"I am trying to be a good teammate here," Peyton Manning said. "But we had some problems with protection." With that statement, the star quarterback awkwardly summarized the game — a 21-18 playoff loss to the visiting Pittsburgh Steelers — his greater role within the team and the Colts' offseason goal.
A number of observers have voiced disapproval after Manning's statement, pointing out that in football, the ultimate team sport, no player should point the finger of blame at any other, no matter what the circumstances. Ordinarily I'd agree. But there are mitigating factors here. I think the first thing to keep in mind was that the comment wasn't an exercise in ego, it was a statement of fact. The Colts lost because they could not stop, or even slow, the Steelers' pass-rushers.
And, one should keep in mind that Manning (whether we approve of it or not) has a huge say in how the team is run. I don't think there are too many other players who can wave off the punt team after the coach has sent it in. Publicly pointing out the lack of effective protection is his way of lobbying for changes in the units involved. Colts President Bill Polian interviews the entire coaching staff for their opinions on personnel matters and with Manning a de facto on-field coach, his thoughts are important.
And, although I kind of hate to give him a pass on this, Manning had just come tantalizing close to pulling off one of the most dramatic comebacks in NFL history, with perhaps the most exciting single minute of football I've ever seen, after constantly living with the criticism that he "can't win the big one" his whole adult life. Things get said. A lesser man — such as I — would have been swearing, threatening and making a rapid flurry of obscene gestures.
Ah well, the game and the season are in the books now. Did it end happily? No. But it doesn't for 31 teams every year. The 2005 Colts gave their fans a season that was glorious, fascinating, tragic, enlightening, fun and ultimately understandable if not entirely satisfying.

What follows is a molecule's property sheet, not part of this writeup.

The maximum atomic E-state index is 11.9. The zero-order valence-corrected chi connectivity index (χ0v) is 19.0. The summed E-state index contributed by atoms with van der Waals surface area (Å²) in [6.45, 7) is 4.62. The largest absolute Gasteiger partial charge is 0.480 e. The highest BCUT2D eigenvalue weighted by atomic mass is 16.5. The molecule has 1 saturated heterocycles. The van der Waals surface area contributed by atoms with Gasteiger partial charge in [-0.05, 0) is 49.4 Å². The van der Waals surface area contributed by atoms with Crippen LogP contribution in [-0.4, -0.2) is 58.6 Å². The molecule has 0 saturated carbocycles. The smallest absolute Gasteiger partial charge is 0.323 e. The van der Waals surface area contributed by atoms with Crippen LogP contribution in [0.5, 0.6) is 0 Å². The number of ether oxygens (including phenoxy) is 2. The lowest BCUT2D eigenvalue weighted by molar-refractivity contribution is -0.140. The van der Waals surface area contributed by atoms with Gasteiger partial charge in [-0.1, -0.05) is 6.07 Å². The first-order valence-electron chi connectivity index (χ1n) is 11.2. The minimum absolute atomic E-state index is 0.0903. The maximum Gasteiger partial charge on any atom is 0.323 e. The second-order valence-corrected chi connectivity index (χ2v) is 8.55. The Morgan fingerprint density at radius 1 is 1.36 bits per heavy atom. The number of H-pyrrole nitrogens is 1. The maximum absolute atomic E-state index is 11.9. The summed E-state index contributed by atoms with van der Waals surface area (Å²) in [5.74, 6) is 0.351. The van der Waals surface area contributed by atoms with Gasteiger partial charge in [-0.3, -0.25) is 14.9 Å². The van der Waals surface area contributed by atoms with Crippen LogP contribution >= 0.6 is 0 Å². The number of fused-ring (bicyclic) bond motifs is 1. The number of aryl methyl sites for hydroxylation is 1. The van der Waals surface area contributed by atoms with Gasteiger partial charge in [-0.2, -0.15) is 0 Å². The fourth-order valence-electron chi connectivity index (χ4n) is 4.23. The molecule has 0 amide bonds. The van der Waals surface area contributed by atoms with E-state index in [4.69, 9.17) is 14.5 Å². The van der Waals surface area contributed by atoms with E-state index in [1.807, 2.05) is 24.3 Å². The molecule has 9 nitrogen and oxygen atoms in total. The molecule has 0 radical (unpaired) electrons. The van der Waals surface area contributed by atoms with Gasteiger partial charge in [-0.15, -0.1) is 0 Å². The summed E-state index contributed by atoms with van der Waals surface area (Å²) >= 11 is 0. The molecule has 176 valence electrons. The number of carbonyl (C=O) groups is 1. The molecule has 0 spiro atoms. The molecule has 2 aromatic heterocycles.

• A quick release and talented wide receivers can't help you if you're running for your life. Despite the pressure, Manning put together a decent game on little but determination. His weakness has always been a lack of mobility and teams have done their best to exploit it. Some, like the Chargers and Steelers this year, succeed.
• He didn't get much of a chance to show it as he was often kept in to help neutralize the blitz or sent on pathetically short pass patterns, but Edgerrin James was his normal awesome self with the ball in his hands. Anyone who thinks he can be replaced by a rookie didn't watch the 98-yard series that led to the Colts' field goal. Had the Steelers not shot out to such an early lead, James could have won this thing. I was surprised to see James Mungro get the ball on the touchdown that never was, but James is generally considered his least effective inside the opponents' 5, so it made some sense. Although I like having Mungro around for a number of reasons, he's no fullback. He can lead on running plays, but he's just not an effective pass-blocker. The Colts could be well-served to consider integrating an actual fullback into their playbook and roster.